When Yusef Presley was five, he was removed from his family home and separated from his mom and eight-year-old sister due to allegations of maternal abuse. “I still think about that day, still dream about it,” he told me. “My mom had our best interests” at heart, Presley said, “but she did not know how to parent. She needed help. She had a lot on her plate and was being abused by a boyfriend. Money was tight. If the local community had invested in my family, we would have been OK. We needed assistance, but my sister and I did not need to be removed and separated from our mom and our community.”
During the next eight years, Presley was sent to a multitude of foster homes. Although he was eventually adopted by an aunt, by that point, he had spent time in two facilities: First, a Kansas program that was closed by the state in 2014 and demolished in 2017 because it was too decrepit to repair; and then the Kansas Juvenile Correctional Complex (KJCC), a “reform school” that opened in 1879. “I felt like I was being starved at KJCC,” Presley said. “I felt trapped. There were fights all the time and one of the guards kept telling me that he’d see me back at KJCC once I was released. It was a demoralizing, terrible place with unlivable conditions.”
Thankfully, Presley defied the odds and never returned to KJCC. Now twenty-seven, he is a junior at Wichita State College and is majoring in organizational leadership and learning. He’s also a youth advocate at Destination Innovation, where his work includes organizing alternatives to youth and adult incarceration and providing support for families caught in the child welfare system. In addition, Presley is now part of a national movement to abolish prisons, end family policing, and stop the war on drugs that feeds both systems. He credits a serendipitous meeting with an abolitionist from Progeny KS with introducing him to the campaign to end what has become known as the foster-care-to-prison pipeline, the connective tissue between foster care, juvenile detention, and adult confinement.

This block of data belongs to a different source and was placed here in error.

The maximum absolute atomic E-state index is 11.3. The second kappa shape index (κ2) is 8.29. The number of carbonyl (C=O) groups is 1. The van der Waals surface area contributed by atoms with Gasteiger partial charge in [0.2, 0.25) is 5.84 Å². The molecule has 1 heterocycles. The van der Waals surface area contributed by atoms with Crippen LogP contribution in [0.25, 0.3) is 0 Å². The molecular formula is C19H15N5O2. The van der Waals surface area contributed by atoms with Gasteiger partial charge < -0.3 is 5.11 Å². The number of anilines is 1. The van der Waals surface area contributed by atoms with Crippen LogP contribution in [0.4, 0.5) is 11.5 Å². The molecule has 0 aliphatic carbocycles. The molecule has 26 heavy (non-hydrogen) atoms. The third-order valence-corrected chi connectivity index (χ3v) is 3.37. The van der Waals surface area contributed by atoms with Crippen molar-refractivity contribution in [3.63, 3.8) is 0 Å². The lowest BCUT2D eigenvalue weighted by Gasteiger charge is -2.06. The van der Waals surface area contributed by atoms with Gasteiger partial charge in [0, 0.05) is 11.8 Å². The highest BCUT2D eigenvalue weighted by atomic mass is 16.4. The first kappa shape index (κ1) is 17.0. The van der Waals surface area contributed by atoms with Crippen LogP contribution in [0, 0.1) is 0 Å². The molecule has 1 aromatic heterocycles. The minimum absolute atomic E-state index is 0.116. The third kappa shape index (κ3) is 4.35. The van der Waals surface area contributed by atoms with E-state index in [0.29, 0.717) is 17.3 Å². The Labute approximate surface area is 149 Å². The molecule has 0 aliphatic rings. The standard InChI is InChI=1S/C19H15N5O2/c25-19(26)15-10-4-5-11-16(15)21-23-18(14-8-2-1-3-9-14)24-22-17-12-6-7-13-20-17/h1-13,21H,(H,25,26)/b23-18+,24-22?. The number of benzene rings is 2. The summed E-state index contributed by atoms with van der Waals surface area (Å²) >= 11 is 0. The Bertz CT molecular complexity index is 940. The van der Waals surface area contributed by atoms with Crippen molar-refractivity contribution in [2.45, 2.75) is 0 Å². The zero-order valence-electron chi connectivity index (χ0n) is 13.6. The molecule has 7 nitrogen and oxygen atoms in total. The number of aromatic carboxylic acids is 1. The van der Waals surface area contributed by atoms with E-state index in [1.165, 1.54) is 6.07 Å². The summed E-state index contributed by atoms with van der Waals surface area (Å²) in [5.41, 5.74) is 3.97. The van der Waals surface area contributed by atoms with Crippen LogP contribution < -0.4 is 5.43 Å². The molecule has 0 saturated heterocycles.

Alan J. Dettlaff, professor at the University of Houston Graduate College of Social Work and author of Confronting the Racist Legacy of the American Child Welfare System: The Case for Abolition, is also part of this multi-issue movement. He likens today’s abolition organizing to nineteenth-century anti-slavery efforts that sought more than an end to chattel slavery, and instead sought to eradicate white supremacy itself.
Like nineteenth-century abolition, today’s abolitionist movement has both short-term and long-term goals. Changing attitudes, Dettlaff said, is key for success at both time scales. “Family policing and the violence inflicted on Black Americans, brown Americans, Native Americans, disabled Americans, and the poor run up against the myth of benevolence,” he explained. “The general public believes that the child welfare system helps vulnerable children in need of protection and support. What they don’t know is that 70 percent of kids are removed because of neglect, not sexual or physical abuse, and neglect conflates directly with poverty.”
Other facts also rankle Dettlaff. Many people, he says, were justifiably horrified by the 30,000 family separations that occurred at the U.S.–Mexico border in 2020 and 2021. “Many psychologists likened it to torture,” he said. “At the same time, 3,000 American kids are separated from their families every week and, for the most part, people turn away and say nothing about it. Aren’t these separations also tantamount to torture?” he asked.
That torture is elevated when ableism enters the mix. This is because parents with disabilities are more likely than non-disabled parents to be referred to child welfare, said Robyn M. Powell, professor at the University of Oklahoma College of Law. “Disabled people tend to have more involvement with government programs so there are more people keeping watch,” she said.
Those workers, Powell says, typically question whether disabled parents should have children at all. Instead, she argues that the system should have to prove that a disabled person can’t adequately care for their child and that having readily available supports would be insufficient to make caretaking possible. “I’ve found that when disabled parents ask for help, the request is used against them, and when they don’t ask for help, it’s used against them,” she said.
More from our decarceral brainstorm
Every week, Inquest aims to bring you insights from people thinking through and working for a world without mass incarceration.
Sign up for our newsletter for the latest.
Arbitrary Medicaid rules further exacerbate the problem, she said. “Personal care assistants, paid for by Medicaid, are not allowed to help with parenting. This is based on an ableist belief that disabled people should not be parents.”